The very moment we heard the news that Ron Gilbert had upped sticks to Canada, become Creative Director of Hothead, and announced his new game, we leapt upon him for more details. More details we have, in our exclusive chat with the brains behind your favourite adventure experiences. We discuss his new job, get some juicy details on his new game, DeathSpank, the role adventure games can play today, and the merits of episodic gameplay. And find out who Grimtub Hobblepotty is.
RPS: Congratulations on the new job. Can you tell us what you’ll be doing as a Creative Director?
Ron Gilbert: First of all, it’s great to be at Hothead, I could not be more thrilled. My job will be to oversee the creative aspects of the games, with most of my focus on the game designs and working closely with the designers.
RPS: What was it about Hothead that drew you toward them? We mean, beyond their agreeing to publish your game…
RG: I got to know the people here while I was consulting on the Penny Arcade game and I was really impressed with their indie spirit and how they looked at games. They were really into ideas and concepts that were different and “creative”. They loved the strange satirical humor of DeathSpank and got it right away. We hit it off quickly and I realized I’d be able to make DeathSpank the way it needed to be made with them.
RPS: For a while now your name has been showing up on credits and thank you lists for a number of games. Have you enjoyed this avuncular position in the industry?
RG: I don’t know what avuncular means.
RPS: What has your role been during the development of the Penny Arcade game?
RG: My focus on Penny Arcade game has been the adventure aspects. I worked with the designers on puzzle design and structure, plus how to layout a Monkey Island style dialog. I was involved in the initial game design brainstorms with Hothead and Mike and Jerry and corralled the great ideas that flowed from that.
RPS: Are you impressed that we got four questions in before mentioning Monkey Island?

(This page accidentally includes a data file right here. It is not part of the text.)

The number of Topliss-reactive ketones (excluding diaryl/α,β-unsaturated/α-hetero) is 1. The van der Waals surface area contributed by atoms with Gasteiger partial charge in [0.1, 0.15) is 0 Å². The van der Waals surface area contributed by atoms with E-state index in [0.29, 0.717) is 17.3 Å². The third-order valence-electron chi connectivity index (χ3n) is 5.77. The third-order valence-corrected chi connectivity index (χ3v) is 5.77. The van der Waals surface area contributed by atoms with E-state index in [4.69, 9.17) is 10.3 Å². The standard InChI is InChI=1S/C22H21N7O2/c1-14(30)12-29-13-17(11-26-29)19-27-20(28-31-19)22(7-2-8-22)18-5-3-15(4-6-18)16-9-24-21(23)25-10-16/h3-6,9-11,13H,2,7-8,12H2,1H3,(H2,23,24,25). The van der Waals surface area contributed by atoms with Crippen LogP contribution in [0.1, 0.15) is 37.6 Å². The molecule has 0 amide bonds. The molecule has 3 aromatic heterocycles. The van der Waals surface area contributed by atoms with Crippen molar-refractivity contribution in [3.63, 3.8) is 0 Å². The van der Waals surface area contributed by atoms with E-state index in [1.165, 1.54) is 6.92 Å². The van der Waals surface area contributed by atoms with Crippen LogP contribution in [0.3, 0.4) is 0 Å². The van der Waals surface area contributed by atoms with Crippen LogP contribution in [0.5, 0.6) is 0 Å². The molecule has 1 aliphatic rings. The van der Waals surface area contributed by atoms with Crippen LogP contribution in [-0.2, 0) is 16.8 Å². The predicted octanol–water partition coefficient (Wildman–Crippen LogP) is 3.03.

RG: You are an interviewer with a will of steel.
RPS: Adventure gaming has been through some interesting twists and turns in the last few years. Fahrenheit tried to pull it in some new directions, Psychonauts squished it into a platform game, The Adventure Company have… oh wait. Why do you think the genre lost its sense of identity, sending it on this peculiar walkabout?
RG: Hard question. In same ways, adventure games are just as popular as they were back in the day, the real issue is that the rest of the industry took off without them. I blame Doom. That game showed up and interjected testosterone in gaming that wasn’t there before and adventure games had a hard time competing with that kind of energy. There is an audience for adventure games, but it’s not the same people that are buying Halo, Bioshock, or even Mario. Problem is, until a company really decides to focus (spend money) and discover that market, it’s going to remain small.The future my lay in good adventure hybrid games, like… oh just to pull one out randomly… DeathSpank.
RPS: You say you’re planning to combine adventure gaming with the RPG in DeathSpank. I’ve often wondered if the RPG hasn’t simply replaced the area adventures once occupied in our lives. What properties of each are you aiming to bring to the mix?
RG: Adventure games are all about telling a good story with interesting and sexy puzzles. One aspect of the DeathSpank design I am very happy with are the puzzles and the puzzle flow. It’s very “Monkey Island”. For an adventure game, telling the story should be flawlessly woven into the puzzles, if it’s not, then the puzzles seem out of place and are just progress blockers. I like the way the two ended up complementing each other so well.
As for the RPG, let’s face it, there is something fun about whacking stuff with a sword and collecting items that make you stronger and more powerful, or just look cool. The real trick is going to make sure that those two aspects of the game complement, rather than fight with each other. Getting that right is going to be a fun challenge. Oh… there will be no grinding. That is one part of RPG/MMO that I do not like, and from a design standpoint, it can be replaced with the adventure play.